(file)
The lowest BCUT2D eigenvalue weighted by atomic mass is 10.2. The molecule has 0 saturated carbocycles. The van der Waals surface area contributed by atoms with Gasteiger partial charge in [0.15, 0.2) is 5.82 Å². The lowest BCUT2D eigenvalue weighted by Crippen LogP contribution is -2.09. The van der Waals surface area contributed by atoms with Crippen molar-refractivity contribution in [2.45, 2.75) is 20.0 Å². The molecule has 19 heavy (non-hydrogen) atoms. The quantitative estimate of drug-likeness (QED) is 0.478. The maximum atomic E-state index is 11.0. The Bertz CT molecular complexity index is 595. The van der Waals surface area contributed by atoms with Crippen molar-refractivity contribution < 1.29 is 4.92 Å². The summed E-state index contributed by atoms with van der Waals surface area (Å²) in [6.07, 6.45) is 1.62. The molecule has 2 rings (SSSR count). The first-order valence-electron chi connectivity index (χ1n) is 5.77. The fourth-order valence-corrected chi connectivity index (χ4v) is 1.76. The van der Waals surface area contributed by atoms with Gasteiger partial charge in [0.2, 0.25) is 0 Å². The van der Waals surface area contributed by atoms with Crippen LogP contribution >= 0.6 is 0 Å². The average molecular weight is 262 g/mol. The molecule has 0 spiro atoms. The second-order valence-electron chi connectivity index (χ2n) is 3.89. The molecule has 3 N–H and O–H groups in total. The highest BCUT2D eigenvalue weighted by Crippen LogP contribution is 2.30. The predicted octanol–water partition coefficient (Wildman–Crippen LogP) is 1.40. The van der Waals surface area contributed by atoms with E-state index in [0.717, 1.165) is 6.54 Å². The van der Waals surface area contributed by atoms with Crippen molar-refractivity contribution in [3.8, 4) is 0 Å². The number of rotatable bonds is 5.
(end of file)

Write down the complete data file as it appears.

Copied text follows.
The lowest BCUT2D eigenvalue weighted by atomic mass is 10.2. The molecule has 0 saturated carbocycles. The van der Waals surface area contributed by atoms with Gasteiger partial charge in [0.15, 0.2) is 5.82 Å². The lowest BCUT2D eigenvalue weighted by Crippen LogP contribution is -2.09. The van der Waals surface area contributed by atoms with Crippen molar-refractivity contribution in [2.45, 2.75) is 20.0 Å². The molecule has 19 heavy (non-hydrogen) atoms. The quantitative estimate of drug-likeness (QED) is 0.478. The maximum atomic E-state index is 11.0. The Bertz CT molecular complexity index is 595. The van der Waals surface area contributed by atoms with Crippen molar-refractivity contribution < 1.29 is 4.92 Å². The summed E-state index contributed by atoms with van der Waals surface area (Å²) in [6.07, 6.45) is 1.62. The molecule has 2 rings (SSSR count). The first-order valence-electron chi connectivity index (χ1n) is 5.77. The fourth-order valence-corrected chi connectivity index (χ4v) is 1.76. The van der Waals surface area contributed by atoms with Gasteiger partial charge in [0.2, 0.25) is 0 Å². The van der Waals surface area contributed by atoms with Crippen LogP contribution >= 0.6 is 0 Å². The average molecular weight is 262 g/mol. The molecule has 0 spiro atoms. The second-order valence-electron chi connectivity index (χ2n) is 3.89. The molecule has 3 N–H and O–H groups in total. The highest BCUT2D eigenvalue weighted by Crippen LogP contribution is 2.30. The predicted octanol–water partition coefficient (Wildman–Crippen LogP) is 1.40. The van der Waals surface area contributed by atoms with E-state index in [0.717, 1.165) is 6.54 Å². The van der Waals surface area contributed by atoms with Crippen molar-refractivity contribution in [3.8, 4) is 0 Å². The number of rotatable bonds is 5.